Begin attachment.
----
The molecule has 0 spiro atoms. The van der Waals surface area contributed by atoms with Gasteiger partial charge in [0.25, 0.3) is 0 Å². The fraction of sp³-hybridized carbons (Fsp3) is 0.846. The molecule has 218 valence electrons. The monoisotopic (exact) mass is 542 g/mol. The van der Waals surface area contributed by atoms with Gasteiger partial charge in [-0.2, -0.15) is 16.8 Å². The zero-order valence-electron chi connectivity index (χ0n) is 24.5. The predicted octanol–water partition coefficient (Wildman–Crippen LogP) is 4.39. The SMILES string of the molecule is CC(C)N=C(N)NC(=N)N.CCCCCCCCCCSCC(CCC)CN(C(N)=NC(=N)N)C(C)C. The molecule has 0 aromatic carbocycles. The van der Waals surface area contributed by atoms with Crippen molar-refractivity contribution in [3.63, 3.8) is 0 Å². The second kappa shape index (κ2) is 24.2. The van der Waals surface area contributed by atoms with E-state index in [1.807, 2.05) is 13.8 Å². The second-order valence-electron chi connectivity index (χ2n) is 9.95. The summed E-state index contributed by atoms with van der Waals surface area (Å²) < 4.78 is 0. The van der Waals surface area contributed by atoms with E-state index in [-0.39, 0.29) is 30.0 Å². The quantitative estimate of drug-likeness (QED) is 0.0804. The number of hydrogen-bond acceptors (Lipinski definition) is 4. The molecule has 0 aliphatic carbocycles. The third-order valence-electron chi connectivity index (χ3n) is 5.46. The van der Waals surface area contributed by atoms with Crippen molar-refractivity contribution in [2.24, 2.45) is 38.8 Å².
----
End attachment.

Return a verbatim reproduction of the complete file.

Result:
The molecule has 0 spiro atoms. The van der Waals surface area contributed by atoms with Gasteiger partial charge in [0.25, 0.3) is 0 Å². The fraction of sp³-hybridized carbons (Fsp3) is 0.846. The molecule has 218 valence electrons. The monoisotopic (exact) mass is 542 g/mol. The van der Waals surface area contributed by atoms with Gasteiger partial charge in [-0.2, -0.15) is 16.8 Å². The zero-order valence-electron chi connectivity index (χ0n) is 24.5. The predicted octanol–water partition coefficient (Wildman–Crippen LogP) is 4.39. The SMILES string of the molecule is CC(C)N=C(N)NC(=N)N.CCCCCCCCCCSCC(CCC)CN(C(N)=NC(=N)N)C(C)C. The molecule has 0 aromatic carbocycles. The van der Waals surface area contributed by atoms with Crippen molar-refractivity contribution in [3.63, 3.8) is 0 Å². The second kappa shape index (κ2) is 24.2. The van der Waals surface area contributed by atoms with E-state index in [1.807, 2.05) is 13.8 Å². The second-order valence-electron chi connectivity index (χ2n) is 9.95. The summed E-state index contributed by atoms with van der Waals surface area (Å²) < 4.78 is 0. The van der Waals surface area contributed by atoms with E-state index in [-0.39, 0.29) is 30.0 Å². The quantitative estimate of drug-likeness (QED) is 0.0804. The number of hydrogen-bond acceptors (Lipinski definition) is 4. The molecule has 0 aliphatic carbocycles. The third-order valence-electron chi connectivity index (χ3n) is 5.46. The van der Waals surface area contributed by atoms with Crippen molar-refractivity contribution in [2.24, 2.45) is 38.8 Å².